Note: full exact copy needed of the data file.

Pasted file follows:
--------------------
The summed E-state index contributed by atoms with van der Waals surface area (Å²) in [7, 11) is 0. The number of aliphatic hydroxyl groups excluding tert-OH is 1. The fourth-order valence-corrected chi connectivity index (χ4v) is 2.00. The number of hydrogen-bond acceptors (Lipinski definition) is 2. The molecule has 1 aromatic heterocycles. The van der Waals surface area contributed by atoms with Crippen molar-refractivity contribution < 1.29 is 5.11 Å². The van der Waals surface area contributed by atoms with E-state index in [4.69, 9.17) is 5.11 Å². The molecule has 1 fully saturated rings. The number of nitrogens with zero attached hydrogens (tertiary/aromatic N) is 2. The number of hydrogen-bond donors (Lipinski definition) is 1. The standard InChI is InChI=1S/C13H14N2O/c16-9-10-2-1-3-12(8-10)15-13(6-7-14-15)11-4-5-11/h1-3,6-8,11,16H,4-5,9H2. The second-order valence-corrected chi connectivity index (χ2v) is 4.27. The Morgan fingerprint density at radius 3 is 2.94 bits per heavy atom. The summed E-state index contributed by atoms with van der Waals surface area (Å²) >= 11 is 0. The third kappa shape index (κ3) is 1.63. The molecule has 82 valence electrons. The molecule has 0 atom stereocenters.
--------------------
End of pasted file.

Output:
The summed E-state index contributed by atoms with van der Waals surface area (Å²) in [7, 11) is 0. The number of aliphatic hydroxyl groups excluding tert-OH is 1. The fourth-order valence-corrected chi connectivity index (χ4v) is 2.00. The number of hydrogen-bond acceptors (Lipinski definition) is 2. The molecule has 1 aromatic heterocycles. The van der Waals surface area contributed by atoms with Crippen molar-refractivity contribution < 1.29 is 5.11 Å². The van der Waals surface area contributed by atoms with E-state index in [4.69, 9.17) is 5.11 Å². The molecule has 1 fully saturated rings. The number of nitrogens with zero attached hydrogens (tertiary/aromatic N) is 2. The number of hydrogen-bond donors (Lipinski definition) is 1. The standard InChI is InChI=1S/C13H14N2O/c16-9-10-2-1-3-12(8-10)15-13(6-7-14-15)11-4-5-11/h1-3,6-8,11,16H,4-5,9H2. The second-order valence-corrected chi connectivity index (χ2v) is 4.27. The Morgan fingerprint density at radius 3 is 2.94 bits per heavy atom. The summed E-state index contributed by atoms with van der Waals surface area (Å²) >= 11 is 0. The third kappa shape index (κ3) is 1.63. The molecule has 82 valence electrons. The molecule has 0 atom stereocenters.